Clock and Data Recovery/Buffer Memory (Elastic Buffer)/Clock domains

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Master and slaves (slaves: regenerators or end points)[edit]

Inside a clock domain all the clocks are locked to a master.
They may jitter with respect to the master and with respect to each other, but they do not drift.

Clock domains.png
The domain of a master clock

*Definition of slave clock[1]: A clock whose timing output is phase-locked to a reference timing signal received from a higher quality clock.

From the synchronization point of view, a slave Clock Recovery node may be either a regenerator or an end point:

  • A regenerator extacts the clock from the incoming signal in order both:
    • to regenerate the incoming data and
    • to drive the transmission on a further link;
  • An end point uses the clock extracted from the incoming signal only to regenerate the data (and to write them in a memory where they can be retrieved)


In general, the slave clock needs not run at the same frequency of the master.
There are cases where the frequencies are different (by the ratio of two integer numbers).
When the frequencies differ, since the jitter is measured in radian (i.e. as a fraction of 2 \pi * clock period), the same jitter amount if measured in time (i.e. seconds) will represent, if measured in radian, an amount of jitter different at the slave than at the master, by the ratio:

\frac{\omega_{slave}}{\omega_{master}}


Free running mode[edit]

If a slave gets disconnected from its master, a new domain is created.

Disconnected clock domain.png
A slave creates his own domain


  • Definition of free running mode[2]: An operating condition of a clock, the output signal of which is strongly influenced by the oscillating element and not controlled by servo phase-locking techniques. In this mode the clock has never had a network reference input, or the clock has lost external reference and has no access to stored data, that could be acquired from a previously connected external reference. Free-run begins when the clock output no longer reflects the influence of a connected external reference, or transition from it. Free-run terminates when the clock output has achieved lock to an external reference.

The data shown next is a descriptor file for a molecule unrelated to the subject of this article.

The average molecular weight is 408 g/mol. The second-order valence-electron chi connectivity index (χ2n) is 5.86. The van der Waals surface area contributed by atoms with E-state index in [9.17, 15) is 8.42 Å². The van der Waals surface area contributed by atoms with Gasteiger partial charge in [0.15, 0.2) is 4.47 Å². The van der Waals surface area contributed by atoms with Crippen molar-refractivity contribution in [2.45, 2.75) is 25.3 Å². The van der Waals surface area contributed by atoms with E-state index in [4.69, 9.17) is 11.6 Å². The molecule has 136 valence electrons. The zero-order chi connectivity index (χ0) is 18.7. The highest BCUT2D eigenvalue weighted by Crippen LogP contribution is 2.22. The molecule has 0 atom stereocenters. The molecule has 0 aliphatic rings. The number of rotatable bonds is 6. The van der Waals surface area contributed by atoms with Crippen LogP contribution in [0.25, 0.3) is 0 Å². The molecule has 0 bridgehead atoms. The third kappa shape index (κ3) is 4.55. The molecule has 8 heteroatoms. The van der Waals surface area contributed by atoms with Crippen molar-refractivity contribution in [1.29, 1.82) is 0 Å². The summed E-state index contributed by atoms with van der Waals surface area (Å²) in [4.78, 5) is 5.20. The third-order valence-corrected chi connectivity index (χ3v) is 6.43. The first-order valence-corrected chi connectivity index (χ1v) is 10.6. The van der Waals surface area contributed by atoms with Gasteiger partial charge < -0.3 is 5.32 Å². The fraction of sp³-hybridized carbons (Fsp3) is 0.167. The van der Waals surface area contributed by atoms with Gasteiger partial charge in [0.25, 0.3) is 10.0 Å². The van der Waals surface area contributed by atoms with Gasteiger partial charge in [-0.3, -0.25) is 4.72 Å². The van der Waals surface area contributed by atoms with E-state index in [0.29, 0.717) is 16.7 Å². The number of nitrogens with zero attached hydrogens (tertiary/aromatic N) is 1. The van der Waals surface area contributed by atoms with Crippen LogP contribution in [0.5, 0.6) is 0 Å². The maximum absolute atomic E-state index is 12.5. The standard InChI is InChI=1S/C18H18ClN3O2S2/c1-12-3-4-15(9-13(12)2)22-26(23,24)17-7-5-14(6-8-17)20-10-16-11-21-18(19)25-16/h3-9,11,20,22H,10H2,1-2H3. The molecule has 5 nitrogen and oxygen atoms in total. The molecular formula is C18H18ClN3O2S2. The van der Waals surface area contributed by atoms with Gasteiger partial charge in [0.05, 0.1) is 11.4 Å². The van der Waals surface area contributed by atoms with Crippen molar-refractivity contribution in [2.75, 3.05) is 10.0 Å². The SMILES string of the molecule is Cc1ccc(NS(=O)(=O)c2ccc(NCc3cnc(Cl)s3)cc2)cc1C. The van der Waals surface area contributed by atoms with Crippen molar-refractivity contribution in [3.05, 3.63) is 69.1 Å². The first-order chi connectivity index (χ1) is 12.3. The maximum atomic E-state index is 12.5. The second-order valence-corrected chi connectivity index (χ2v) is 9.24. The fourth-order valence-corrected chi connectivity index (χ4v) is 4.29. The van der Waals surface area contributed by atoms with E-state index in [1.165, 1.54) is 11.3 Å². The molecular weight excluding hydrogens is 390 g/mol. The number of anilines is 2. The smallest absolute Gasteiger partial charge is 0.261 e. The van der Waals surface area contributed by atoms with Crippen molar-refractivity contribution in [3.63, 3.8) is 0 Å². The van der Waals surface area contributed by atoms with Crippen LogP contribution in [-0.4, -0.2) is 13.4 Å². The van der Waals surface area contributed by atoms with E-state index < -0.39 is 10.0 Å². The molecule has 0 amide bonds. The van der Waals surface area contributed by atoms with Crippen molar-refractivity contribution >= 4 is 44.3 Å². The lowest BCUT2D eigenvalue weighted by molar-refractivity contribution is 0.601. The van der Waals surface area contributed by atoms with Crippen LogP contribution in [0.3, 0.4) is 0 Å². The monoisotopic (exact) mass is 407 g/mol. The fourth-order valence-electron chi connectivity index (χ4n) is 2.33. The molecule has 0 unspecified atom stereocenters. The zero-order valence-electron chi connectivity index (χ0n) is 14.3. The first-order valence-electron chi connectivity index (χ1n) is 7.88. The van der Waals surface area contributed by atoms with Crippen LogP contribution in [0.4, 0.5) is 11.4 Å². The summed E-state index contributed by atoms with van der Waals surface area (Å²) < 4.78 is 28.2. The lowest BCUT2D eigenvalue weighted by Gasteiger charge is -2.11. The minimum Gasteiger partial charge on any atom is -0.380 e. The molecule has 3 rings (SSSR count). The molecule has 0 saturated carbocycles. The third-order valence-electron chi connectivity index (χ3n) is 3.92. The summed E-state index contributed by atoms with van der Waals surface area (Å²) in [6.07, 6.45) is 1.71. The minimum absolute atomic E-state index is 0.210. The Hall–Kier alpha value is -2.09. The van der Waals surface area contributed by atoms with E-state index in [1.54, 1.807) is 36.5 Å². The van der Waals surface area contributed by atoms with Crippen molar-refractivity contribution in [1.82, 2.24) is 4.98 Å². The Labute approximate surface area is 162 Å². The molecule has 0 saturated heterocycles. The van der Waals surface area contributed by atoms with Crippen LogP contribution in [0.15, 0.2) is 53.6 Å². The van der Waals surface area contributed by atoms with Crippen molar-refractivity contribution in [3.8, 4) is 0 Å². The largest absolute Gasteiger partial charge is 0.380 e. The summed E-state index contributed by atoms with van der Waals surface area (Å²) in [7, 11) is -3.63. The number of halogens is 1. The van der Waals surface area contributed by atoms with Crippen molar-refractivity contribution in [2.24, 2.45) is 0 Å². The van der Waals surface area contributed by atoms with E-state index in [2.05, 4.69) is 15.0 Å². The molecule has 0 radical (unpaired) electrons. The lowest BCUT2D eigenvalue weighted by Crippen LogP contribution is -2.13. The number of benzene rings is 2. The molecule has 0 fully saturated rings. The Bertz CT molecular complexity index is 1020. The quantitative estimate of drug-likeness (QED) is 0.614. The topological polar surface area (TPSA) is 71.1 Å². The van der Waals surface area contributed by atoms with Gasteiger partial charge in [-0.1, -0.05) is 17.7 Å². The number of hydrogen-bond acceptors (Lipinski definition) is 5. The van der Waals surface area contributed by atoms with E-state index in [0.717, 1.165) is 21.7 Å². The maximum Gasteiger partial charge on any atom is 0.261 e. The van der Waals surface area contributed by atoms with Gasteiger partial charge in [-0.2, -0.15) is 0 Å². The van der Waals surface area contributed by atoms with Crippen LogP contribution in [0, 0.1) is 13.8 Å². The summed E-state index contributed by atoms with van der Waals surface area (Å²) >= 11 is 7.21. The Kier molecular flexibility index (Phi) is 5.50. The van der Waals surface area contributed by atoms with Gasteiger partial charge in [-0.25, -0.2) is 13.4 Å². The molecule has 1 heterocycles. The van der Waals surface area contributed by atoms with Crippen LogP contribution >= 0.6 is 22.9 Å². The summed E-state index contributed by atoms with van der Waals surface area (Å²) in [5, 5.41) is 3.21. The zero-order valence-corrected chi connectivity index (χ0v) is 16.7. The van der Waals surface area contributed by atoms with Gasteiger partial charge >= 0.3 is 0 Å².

Buffer memory[edit]

Between clock domains[edit]

If two clocks exhibit a phase difference because they have followed different paths inside the same clock domain, or because they belong to different clock domains, a buffer memory can be used to compensate that difference.
The figure below illustrates the second case, where, to compensate for the phase difference of two clocks of different domains, a buffer memory is used at the point of border connection.

Buffer between clock domains.png
A buffer inserted between clock domains


  • Definition of slips [3]: Slips arise as a result of the inability of an equipment buffer store (and/or other mechanisms) to accommodate differences between the phases and/or frequencies of the incoming and outgoing signals in cases where the timing of the outgoing signal is not derived from that of the incoming signal. Slips may be controlled or uncontrolled depending on the slip control strategy.

Within the same clock domain[edit]

Sometimes two data streams that have followed different paths within a clock domain need to converge on the same path.
One of the two streams will keep its own clock, the other shall be phase aligned to it (and lose its own clock).
The block that operates this alignment of phase shall be called Phase Aligner.

Definition of Phase Aligner..pdf


A phaser aligner is not exactly a slave in the ITU sense of:
A clock whose timing output is phase-locked to a reference timing signal received from a higher quality clock.
The timing output of a phase aligner is exactly the clock (without any additional impairment associated with a phase lock extraction)
that is supplied to the phase aligner to perform the read operation from its elastic buffer.

The three CDR functions in the clock domain[edit]

Three main CDR functions
 CDR function   Recovered data   The slave clock   Timing   CDR requirements 
END POINT passed into another clock domain used throughout, then discarded SLAVE Jitter tolerance
REGENERATOR sent forward with the recovered clock used throughout and sent forward to extend the clock domain SLAVE 1. Jitter tolerance 2. Little noise generation 3. Filtering out incoming noise and unwanted jitter
PHASE ALIGNER sent forward with a cleaner local clock used initially, then discarded emancipated to a cleaner local clock Jitter tolerance




References[edit]

  1. [1] ITU-T Recommendation G.810 : Definitions and terminology for synchronization networks (08/96) Definition 4.2.6
  2. [2] ITU-T Recommendation G.810 : Definitions and terminology for synchronization networks (08/96): Definition 4.4.1
  3. [3] ITU-T Recommendation G.810 : Definitions and terminology for synchronization networks (08/96), Definition 6.1.3